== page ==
Here are some benefits to babywearing at the zoo:

  • Crowds! Babywearing allows for easier navigation in crowds, and also makes many babies feel more secure in strange places with strange animals.
  • Many of the buildings/indoor exhibits do not allow strollers. This means that you have to haul anything you have stored in the stroller inside, leave someone outside with the stroller, or trust that nobody will take it! Also means that any stroller-sleeping members of your group will have to be woken up or someone will need to wait outside with them.
  • Easier to feed an infant. Whether bottle or breastfeeding, you don’t have to stop and unhook a small infant to feed them. You can just bottle feed or nurse directly in the carrier wherever you are!
  • Gets kids at your height. I would have loved to wear my 3yo in an SSC this year, but wasn’t quite feeling up to it with a newborn as well, and my husband didn’t want to babywear. This reminded me of the benefit of getting kids at your eye level. Though zoos do their best to make things visible to tiny eyes, often fences, foliage, or signage is lower down and blocking their field of view. Lots of times we had to lift her up in order to see what we were seeing. Babywearing gets them at your eye level so you don’t have to do that!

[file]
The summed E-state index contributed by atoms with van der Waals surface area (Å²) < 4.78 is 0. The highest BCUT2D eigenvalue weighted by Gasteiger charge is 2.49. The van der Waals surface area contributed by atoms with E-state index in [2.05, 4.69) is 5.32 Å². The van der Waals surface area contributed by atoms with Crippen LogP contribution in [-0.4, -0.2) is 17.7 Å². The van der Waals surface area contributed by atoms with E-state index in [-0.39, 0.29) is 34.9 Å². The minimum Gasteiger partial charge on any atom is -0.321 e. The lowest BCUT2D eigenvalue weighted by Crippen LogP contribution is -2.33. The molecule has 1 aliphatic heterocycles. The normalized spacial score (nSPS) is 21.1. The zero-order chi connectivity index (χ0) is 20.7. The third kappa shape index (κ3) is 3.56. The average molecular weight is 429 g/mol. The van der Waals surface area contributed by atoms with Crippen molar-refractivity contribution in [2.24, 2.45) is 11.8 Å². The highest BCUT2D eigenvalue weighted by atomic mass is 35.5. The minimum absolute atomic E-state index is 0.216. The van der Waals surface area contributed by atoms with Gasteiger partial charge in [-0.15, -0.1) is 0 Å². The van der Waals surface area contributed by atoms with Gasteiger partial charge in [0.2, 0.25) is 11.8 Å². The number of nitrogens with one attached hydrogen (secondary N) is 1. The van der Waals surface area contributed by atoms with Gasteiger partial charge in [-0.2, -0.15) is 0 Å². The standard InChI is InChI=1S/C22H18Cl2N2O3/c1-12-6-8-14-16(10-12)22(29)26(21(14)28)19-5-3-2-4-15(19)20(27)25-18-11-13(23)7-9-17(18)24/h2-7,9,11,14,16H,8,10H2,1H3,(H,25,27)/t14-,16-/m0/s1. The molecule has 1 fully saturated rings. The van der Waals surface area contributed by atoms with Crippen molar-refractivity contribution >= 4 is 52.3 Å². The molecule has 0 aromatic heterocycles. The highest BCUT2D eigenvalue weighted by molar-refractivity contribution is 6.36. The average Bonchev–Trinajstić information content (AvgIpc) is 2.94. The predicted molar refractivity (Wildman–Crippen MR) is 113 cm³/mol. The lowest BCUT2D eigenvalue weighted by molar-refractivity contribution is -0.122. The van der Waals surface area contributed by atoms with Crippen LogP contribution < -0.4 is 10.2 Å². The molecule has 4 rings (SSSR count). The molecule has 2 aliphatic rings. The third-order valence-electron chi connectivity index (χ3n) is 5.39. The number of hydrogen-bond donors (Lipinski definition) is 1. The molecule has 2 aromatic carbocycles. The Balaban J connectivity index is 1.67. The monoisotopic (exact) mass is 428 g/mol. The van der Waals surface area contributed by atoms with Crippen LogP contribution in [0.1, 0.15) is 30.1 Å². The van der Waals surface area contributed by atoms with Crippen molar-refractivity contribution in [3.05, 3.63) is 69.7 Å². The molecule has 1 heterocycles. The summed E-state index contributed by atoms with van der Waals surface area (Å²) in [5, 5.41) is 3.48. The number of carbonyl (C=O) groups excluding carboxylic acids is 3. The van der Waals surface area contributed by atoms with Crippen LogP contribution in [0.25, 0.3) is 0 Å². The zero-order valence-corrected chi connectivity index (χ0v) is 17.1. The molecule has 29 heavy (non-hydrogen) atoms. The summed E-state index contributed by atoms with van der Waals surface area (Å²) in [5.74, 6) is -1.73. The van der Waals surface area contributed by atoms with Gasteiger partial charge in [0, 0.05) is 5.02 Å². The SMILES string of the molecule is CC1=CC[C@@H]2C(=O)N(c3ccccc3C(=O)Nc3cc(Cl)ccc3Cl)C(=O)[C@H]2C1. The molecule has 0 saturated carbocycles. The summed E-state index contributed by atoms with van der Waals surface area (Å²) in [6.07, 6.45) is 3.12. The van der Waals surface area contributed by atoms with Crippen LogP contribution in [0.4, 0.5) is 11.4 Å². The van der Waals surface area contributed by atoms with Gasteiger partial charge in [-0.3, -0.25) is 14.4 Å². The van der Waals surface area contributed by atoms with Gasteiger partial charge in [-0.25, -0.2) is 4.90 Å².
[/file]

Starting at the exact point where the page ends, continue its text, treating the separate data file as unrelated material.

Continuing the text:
• Toddlers walk SLOW. And don’t pay attention to where they are going. And complain a lot. Another reason I missed wearing my 3yo this year! We were constantly having to ask her to keep up or tell her to pay attention and look forward when she was walking so she didn’t walk directly into someone or something. By popping kiddo up on your back, you speed your trip up and decrease the nagging and whining percentages significantly!

11885311_10103966654314808_2337834986197114312_nWhile there, we also saw lots people with baby carriers and a stroller…which might be best of both worlds! So that’s another option that may work for you.